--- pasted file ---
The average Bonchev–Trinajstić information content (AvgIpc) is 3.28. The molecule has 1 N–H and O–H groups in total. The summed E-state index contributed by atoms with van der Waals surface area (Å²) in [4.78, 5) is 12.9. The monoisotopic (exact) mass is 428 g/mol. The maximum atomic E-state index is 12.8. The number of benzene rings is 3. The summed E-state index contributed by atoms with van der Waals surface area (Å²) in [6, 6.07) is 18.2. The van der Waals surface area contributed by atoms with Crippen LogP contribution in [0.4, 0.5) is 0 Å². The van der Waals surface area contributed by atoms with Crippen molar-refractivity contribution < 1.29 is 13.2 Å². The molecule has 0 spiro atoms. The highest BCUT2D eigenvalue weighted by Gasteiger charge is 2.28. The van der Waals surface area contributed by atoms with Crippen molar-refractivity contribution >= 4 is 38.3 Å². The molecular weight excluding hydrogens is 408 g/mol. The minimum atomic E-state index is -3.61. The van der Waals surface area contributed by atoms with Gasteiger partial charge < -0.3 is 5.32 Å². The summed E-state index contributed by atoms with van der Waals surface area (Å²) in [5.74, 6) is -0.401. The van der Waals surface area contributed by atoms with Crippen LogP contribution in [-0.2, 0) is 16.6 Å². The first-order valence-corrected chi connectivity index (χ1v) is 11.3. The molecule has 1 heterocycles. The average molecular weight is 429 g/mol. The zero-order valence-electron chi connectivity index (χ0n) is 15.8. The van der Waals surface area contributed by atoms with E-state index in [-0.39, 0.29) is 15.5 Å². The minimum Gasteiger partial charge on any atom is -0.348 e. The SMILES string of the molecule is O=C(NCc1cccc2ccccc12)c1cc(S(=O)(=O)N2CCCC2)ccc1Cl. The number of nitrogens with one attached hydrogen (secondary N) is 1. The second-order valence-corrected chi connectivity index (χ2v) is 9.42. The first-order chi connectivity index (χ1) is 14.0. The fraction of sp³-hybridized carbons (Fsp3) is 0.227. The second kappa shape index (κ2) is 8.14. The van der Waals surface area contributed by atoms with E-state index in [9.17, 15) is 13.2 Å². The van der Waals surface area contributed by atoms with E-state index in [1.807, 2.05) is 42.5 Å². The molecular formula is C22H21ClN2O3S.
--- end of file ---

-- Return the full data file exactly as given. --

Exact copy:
The average Bonchev–Trinajstić information content (AvgIpc) is 3.28. The molecule has 1 N–H and O–H groups in total. The summed E-state index contributed by atoms with van der Waals surface area (Å²) in [4.78, 5) is 12.9. The monoisotopic (exact) mass is 428 g/mol. The maximum atomic E-state index is 12.8. The number of benzene rings is 3. The summed E-state index contributed by atoms with van der Waals surface area (Å²) in [6, 6.07) is 18.2. The van der Waals surface area contributed by atoms with Crippen LogP contribution in [0.4, 0.5) is 0 Å². The van der Waals surface area contributed by atoms with Crippen molar-refractivity contribution < 1.29 is 13.2 Å². The molecule has 0 spiro atoms. The highest BCUT2D eigenvalue weighted by Gasteiger charge is 2.28. The van der Waals surface area contributed by atoms with Crippen molar-refractivity contribution >= 4 is 38.3 Å². The molecular weight excluding hydrogens is 408 g/mol. The minimum atomic E-state index is -3.61. The van der Waals surface area contributed by atoms with Gasteiger partial charge < -0.3 is 5.32 Å². The summed E-state index contributed by atoms with van der Waals surface area (Å²) in [5.74, 6) is -0.401. The van der Waals surface area contributed by atoms with Crippen LogP contribution in [-0.2, 0) is 16.6 Å². The first-order valence-corrected chi connectivity index (χ1v) is 11.3. The molecule has 1 heterocycles. The average molecular weight is 429 g/mol. The zero-order valence-electron chi connectivity index (χ0n) is 15.8. The van der Waals surface area contributed by atoms with E-state index in [-0.39, 0.29) is 15.5 Å². The minimum Gasteiger partial charge on any atom is -0.348 e. The SMILES string of the molecule is O=C(NCc1cccc2ccccc12)c1cc(S(=O)(=O)N2CCCC2)ccc1Cl. The number of nitrogens with one attached hydrogen (secondary N) is 1. The second-order valence-corrected chi connectivity index (χ2v) is 9.42. The first-order chi connectivity index (χ1) is 14.0. The fraction of sp³-hybridized carbons (Fsp3) is 0.227. The second kappa shape index (κ2) is 8.14. The van der Waals surface area contributed by atoms with E-state index in [9.17, 15) is 13.2 Å². The van der Waals surface area contributed by atoms with E-state index in [1.807, 2.05) is 42.5 Å². The molecular formula is C22H21ClN2O3S.